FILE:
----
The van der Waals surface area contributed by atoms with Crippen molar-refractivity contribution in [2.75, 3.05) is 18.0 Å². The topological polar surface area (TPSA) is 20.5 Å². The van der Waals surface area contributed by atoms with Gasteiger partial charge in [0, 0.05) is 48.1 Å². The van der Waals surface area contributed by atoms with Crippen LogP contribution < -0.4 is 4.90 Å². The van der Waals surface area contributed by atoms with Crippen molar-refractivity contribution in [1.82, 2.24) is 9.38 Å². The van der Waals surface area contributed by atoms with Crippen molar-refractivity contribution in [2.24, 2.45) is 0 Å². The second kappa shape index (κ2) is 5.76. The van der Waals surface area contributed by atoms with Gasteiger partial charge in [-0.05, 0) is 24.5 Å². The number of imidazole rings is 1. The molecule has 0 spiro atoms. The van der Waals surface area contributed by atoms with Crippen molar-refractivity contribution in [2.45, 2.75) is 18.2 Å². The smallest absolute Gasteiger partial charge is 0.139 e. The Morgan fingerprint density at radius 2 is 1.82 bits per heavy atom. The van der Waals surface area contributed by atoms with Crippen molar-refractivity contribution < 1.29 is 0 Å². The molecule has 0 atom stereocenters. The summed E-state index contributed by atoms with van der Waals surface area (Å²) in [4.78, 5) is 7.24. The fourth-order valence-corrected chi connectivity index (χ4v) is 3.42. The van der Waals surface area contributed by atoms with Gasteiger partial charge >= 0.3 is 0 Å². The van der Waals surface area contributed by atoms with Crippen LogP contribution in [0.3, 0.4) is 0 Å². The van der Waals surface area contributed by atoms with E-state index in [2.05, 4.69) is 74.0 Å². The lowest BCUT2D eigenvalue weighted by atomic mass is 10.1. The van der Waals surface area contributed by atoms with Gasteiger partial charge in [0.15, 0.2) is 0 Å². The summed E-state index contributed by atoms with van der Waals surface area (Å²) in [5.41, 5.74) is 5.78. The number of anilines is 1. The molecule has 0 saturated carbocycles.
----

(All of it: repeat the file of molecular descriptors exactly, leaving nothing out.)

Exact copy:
The van der Waals surface area contributed by atoms with Crippen molar-refractivity contribution in [2.75, 3.05) is 18.0 Å². The topological polar surface area (TPSA) is 20.5 Å². The van der Waals surface area contributed by atoms with Gasteiger partial charge in [0, 0.05) is 48.1 Å². The van der Waals surface area contributed by atoms with Crippen LogP contribution < -0.4 is 4.90 Å². The van der Waals surface area contributed by atoms with Crippen molar-refractivity contribution in [1.82, 2.24) is 9.38 Å². The van der Waals surface area contributed by atoms with Crippen molar-refractivity contribution in [2.24, 2.45) is 0 Å². The second kappa shape index (κ2) is 5.76. The van der Waals surface area contributed by atoms with Gasteiger partial charge in [-0.05, 0) is 24.5 Å². The number of imidazole rings is 1. The molecule has 0 spiro atoms. The van der Waals surface area contributed by atoms with Crippen molar-refractivity contribution in [2.45, 2.75) is 18.2 Å². The smallest absolute Gasteiger partial charge is 0.139 e. The Morgan fingerprint density at radius 2 is 1.82 bits per heavy atom. The van der Waals surface area contributed by atoms with Crippen molar-refractivity contribution < 1.29 is 0 Å². The molecule has 0 atom stereocenters. The summed E-state index contributed by atoms with van der Waals surface area (Å²) in [4.78, 5) is 7.24. The fourth-order valence-corrected chi connectivity index (χ4v) is 3.42. The van der Waals surface area contributed by atoms with Gasteiger partial charge >= 0.3 is 0 Å². The van der Waals surface area contributed by atoms with Crippen LogP contribution in [0.3, 0.4) is 0 Å². The van der Waals surface area contributed by atoms with E-state index in [2.05, 4.69) is 74.0 Å². The lowest BCUT2D eigenvalue weighted by atomic mass is 10.1. The van der Waals surface area contributed by atoms with Gasteiger partial charge in [0.15, 0.2) is 0 Å². The summed E-state index contributed by atoms with van der Waals surface area (Å²) in [5.41, 5.74) is 5.78. The number of anilines is 1. The molecule has 0 saturated carbocycles.